Farmers along the Murray River are concerned over the high level of water already in the Hume Dam, fearing it could lead to a repeat of major flooding that occurred in 2016.

Key points:

  • Farmers along the Murray River fear a repeat of 2016’s major flooding
  • The Murray-Darling Basin Authority is confident it will be able to manage Hume Dam levels
  • A wetter-than-average season is being forecast by the Bureau of Meteorology 

The dam currently sits at 79 per cent capacity and the Bureau of Meteorology is predicting more rain. 

Byron Gray, 63, a cattle farmer and landowner whose family has been on their property for more than a century said the current situation felt like déjà vu of 2016 when Lake Hume spilled.

“I know they have to fill [the Hume dam], but I think they can fill it at a later opportunity, not the first one they get,” he said.

“If they fill it at the first opportunity, I think we could be sitting with a full dam for a long time so then any major inflows could be pushed through, meaning we have extending floods and high rivers.”

Mr Gray said it was common for his land to flood, however, there were ways to minimise the amount of water.

“First thing you lose is your access, then we have to boat in.

“The pastures go under and you need to manage your cattle and also it creates an unsafe workplace.”

Tricky balancing act

The Murray–Darling Basin Authority (MDBA) said it was comfortable with the amount of water currently in the Hume Dam and was monitoring its levels.

Hume Dam's spillway with foaming water spilling into the river below

Hume Dam, on the Murray River, is the biggest dam in Australia.(

Supplied: WaterNSW


MDBA’s head of river operations, Andrew Reynolds, said the priority was to fill Hume Dam at some point.

“At around 80 per cent full, there’s still quite a bit of space for the immediate term,” Mr Reynolds said.

Mr Reynolds said it was a “tricky balancing act” of making sure the dam was sufficiently filled.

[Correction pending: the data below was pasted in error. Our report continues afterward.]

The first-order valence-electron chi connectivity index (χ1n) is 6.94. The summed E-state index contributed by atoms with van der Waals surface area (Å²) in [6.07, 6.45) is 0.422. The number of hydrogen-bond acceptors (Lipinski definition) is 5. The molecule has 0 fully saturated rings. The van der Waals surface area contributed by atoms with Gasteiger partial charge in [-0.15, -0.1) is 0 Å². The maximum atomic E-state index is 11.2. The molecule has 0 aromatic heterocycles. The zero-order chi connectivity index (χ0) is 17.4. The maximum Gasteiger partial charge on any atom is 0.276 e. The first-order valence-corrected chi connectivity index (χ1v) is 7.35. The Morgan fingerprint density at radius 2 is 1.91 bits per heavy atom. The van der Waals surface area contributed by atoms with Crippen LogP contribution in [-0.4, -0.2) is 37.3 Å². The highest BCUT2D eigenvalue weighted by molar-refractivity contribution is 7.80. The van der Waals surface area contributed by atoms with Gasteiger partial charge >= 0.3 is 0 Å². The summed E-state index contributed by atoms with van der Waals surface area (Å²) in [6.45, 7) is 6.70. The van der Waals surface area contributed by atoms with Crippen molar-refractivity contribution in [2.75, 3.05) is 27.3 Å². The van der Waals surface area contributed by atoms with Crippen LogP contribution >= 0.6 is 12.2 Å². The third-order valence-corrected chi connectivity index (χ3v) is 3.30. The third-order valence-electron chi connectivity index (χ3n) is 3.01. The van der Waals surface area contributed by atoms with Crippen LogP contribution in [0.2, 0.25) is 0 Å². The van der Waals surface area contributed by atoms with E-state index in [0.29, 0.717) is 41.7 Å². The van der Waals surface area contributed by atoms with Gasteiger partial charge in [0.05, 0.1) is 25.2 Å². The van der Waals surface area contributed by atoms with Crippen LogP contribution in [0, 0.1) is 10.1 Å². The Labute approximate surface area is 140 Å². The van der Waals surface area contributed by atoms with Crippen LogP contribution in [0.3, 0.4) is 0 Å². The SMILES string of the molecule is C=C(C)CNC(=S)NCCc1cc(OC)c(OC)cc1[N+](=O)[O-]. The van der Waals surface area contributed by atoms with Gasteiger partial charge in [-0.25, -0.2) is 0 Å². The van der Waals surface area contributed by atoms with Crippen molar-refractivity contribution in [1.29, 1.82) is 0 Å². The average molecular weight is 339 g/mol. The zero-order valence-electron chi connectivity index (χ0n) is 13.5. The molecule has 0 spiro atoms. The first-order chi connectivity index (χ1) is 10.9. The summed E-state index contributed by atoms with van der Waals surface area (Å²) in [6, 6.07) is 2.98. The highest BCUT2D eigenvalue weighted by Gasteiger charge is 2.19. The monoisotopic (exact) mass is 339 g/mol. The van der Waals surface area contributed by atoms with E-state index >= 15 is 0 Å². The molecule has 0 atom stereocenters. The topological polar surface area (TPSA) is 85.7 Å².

In 2016, extended heavy rain led to flooding.

“The issue comes to us if we get a full storage and we get a really heavy wet period over several days.”

Mr Reynolds said the outlook that the authority had did not indicate if the region was going to have such a protracted event.

“It just tells us that it’s going to be wetter than average,” he said.

Wet catchment already

The Bureau of Meteorology’s general manager of water and agriculture, Matthew Coulton, said conditions in the catchment were “very wet”.

“We are likely to have wetter-than-average conditions over the next three months,

“In these situations, the Bureau works very closely with water agencies and dam operators.”

A man walks through a flooded park

A flooded Noreuil Park in Albury in September 2016 after days of heavy rain.(

ABC Goulburn Murray: Annie Brown 


Compared to 2016, Mr Coulton said, the conditions for 2021 were similar.

“The catchment wasn’t quite this wet in 2016, but it was pretty close,” Mr Coulton said.

“Generally, the climate drivers we are having now are similar to that of 2016.

“That doesn’t mean we are going to have as wet a year, but it means that it’s plausible and it’s likely to be wetter than average and we need to keep an eye on it.”

Enough water needed for full allocation

Victorian Farming Federation’s water council chair, Andrew Leahy, told ABC’s Victorian Country Hour that it was important the MDBA stored enough water for people further downstream.

“The worrying thing is that they don’t go too far the other way to keep everyone happy,” Mr Leahy said.

“As long as the irrigators and the environment are looked after, too.

Murray River Action Group chair Richard Sargood told the ABC’s Victorian Country Hour that changes needed to be made soon.

“The dam is filling at 1 per cent per day, so we’ve got three weeks until the dam is full if it keeps going [on] that trajectory,” Mr Sargood said.

Major flood fears as Hume Dam fills, with more rain forecast
Source 1


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